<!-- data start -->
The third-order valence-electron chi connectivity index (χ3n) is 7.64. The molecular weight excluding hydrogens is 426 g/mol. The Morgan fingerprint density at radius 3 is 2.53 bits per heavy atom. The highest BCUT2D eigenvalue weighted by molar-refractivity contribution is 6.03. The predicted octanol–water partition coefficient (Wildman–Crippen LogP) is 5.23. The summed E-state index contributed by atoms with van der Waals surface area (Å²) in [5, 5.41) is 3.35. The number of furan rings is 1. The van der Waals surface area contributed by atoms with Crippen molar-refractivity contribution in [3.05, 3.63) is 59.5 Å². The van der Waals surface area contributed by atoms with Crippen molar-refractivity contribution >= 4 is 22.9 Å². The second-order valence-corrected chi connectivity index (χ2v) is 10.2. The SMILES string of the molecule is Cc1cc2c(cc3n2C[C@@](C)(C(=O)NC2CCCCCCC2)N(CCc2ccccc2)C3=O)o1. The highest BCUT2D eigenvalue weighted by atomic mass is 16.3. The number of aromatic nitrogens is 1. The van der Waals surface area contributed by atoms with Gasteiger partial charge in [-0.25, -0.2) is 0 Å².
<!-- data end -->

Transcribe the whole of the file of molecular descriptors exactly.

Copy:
The third-order valence-electron chi connectivity index (χ3n) is 7.64. The molecular weight excluding hydrogens is 426 g/mol. The Morgan fingerprint density at radius 3 is 2.53 bits per heavy atom. The highest BCUT2D eigenvalue weighted by molar-refractivity contribution is 6.03. The predicted octanol–water partition coefficient (Wildman–Crippen LogP) is 5.23. The summed E-state index contributed by atoms with van der Waals surface area (Å²) in [5, 5.41) is 3.35. The number of furan rings is 1. The van der Waals surface area contributed by atoms with Crippen molar-refractivity contribution in [3.05, 3.63) is 59.5 Å². The van der Waals surface area contributed by atoms with Crippen molar-refractivity contribution >= 4 is 22.9 Å². The second-order valence-corrected chi connectivity index (χ2v) is 10.2. The SMILES string of the molecule is Cc1cc2c(cc3n2C[C@@](C)(C(=O)NC2CCCCCCC2)N(CCc2ccccc2)C3=O)o1. The highest BCUT2D eigenvalue weighted by atomic mass is 16.3. The number of aromatic nitrogens is 1. The van der Waals surface area contributed by atoms with Gasteiger partial charge in [-0.25, -0.2) is 0 Å².